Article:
Trump Visits Kentucky to Reprise His Greatest Hits of 2016


LOUISVILLE, Ky. — President Trump delivered a rollicking populist and nationalist appeal on Monday, promising to renegotiate trade agreements, clamp down on illegal immigration and keep terrorists out of the country — all in the service of putting “America first.”

In a speech that drew deeply on the core themes of Mr. Trump’s 2016 campaign, the president promised to pass the Republican repeal of the Affordable Care Act. But he presented it largely as a necessity to finance tax cuts. “We have to get this done to do the other,” Mr. Trump declared.

The president made clear that the current health care legislation would have to be changed to make it through Congress. But he appeared unconcerned about the ultimate outcome. “We’re going to negotiate; it’s going to go back and forth,” Mr. Trump said. “In the end, it’s going to be great.”

For Mr. Trump, who is enduring one of the most difficult stretches of his young presidency, the rally was a chance to bathe in the adulation of a campaign crowd, a sea of people waving placards that said, “Buy American. Hire American” and “Promises Made. Promises Kept.”

He appeared in Louisville after leaving Washington, if only for a few hours, at the end of a tumultuous day that showcased the perils and promise of his presidency. In the House, lawmakers grilled the director of the F.B.I., James B. Comey, and the director of the National Security Agency, Adm. Michael S. Rogers, about ties between the Trump campaign and Russia. Mr. Trump conspicuously avoided any mention of Russia during his speech.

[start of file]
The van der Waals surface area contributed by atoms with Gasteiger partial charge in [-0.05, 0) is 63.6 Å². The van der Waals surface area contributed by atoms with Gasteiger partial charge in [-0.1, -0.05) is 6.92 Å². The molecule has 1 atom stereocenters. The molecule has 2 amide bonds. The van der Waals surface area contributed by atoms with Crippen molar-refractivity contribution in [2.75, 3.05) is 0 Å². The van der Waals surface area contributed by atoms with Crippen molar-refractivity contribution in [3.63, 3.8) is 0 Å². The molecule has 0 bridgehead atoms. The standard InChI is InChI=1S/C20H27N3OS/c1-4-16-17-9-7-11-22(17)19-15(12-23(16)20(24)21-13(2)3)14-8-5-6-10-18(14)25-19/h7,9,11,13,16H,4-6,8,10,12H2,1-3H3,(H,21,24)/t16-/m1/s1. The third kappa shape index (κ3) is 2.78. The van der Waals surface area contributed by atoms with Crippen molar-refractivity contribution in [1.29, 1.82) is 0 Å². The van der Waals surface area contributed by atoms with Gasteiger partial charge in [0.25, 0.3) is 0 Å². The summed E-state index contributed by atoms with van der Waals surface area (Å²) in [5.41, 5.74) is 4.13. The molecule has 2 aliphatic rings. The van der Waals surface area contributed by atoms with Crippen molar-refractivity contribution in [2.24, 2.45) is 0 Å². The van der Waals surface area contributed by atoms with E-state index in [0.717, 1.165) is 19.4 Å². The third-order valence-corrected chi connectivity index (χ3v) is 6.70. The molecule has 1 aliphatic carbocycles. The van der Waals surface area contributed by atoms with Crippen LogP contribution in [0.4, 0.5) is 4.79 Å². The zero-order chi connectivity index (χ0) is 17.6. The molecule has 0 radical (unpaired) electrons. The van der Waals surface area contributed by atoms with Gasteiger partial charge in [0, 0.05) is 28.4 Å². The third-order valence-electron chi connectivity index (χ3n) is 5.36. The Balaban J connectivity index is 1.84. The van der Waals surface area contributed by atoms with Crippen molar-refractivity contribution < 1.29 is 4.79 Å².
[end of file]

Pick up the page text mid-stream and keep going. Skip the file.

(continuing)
And in the Senate, Mr. Trump’s nominee for the Supreme Court, Neil M. Gorsuch, introduced himself in what will be several days of confirmation hearings before the Judiciary Committee.

In Kentucky, the president said he would renegotiate trade deals to bring jobs and factories back to the United States. The nation has lost 60,000 factories since China joined the World Trade Organization in 2001, he said.

“We sacrificed our own middle class to finance the growth of foreign countries,” Mr. Trump told the raucous crowd in Freedom Hall. “Ladies and gentlemen, those days are over.”

“We won’t be played for fools, and we won’t be played for suckers anymore,” he said.

This was third speech of Mr. Trump’s presidency that had an explicitly political theme, drawing on his campaign slogan, “Make America Great Again.” It had originally been conceived as a rally with supporters in a state where one of the Republican senators, Rand Paul, has expressed opposition to the Republican health care legislation, which Mr. Trump is backing.

His visit to a major coal-producing state could also have resonated in the context of Mr. Trump’s plans to lift emissions restrictions on coal-fired power plants, something he is expected to do with an executive order on climate issues that the administration has yet to release.

But as is often the case with this presidency, the news intruded. After Mr. Comey publicly disavowed Mr. Trump’s claims to have been illegally wiretapped by his predecessor, the president flew into Louisville loaded for bear and eager to address the drama that was still playing out on television screens as Air Force One took off for Kentucky.



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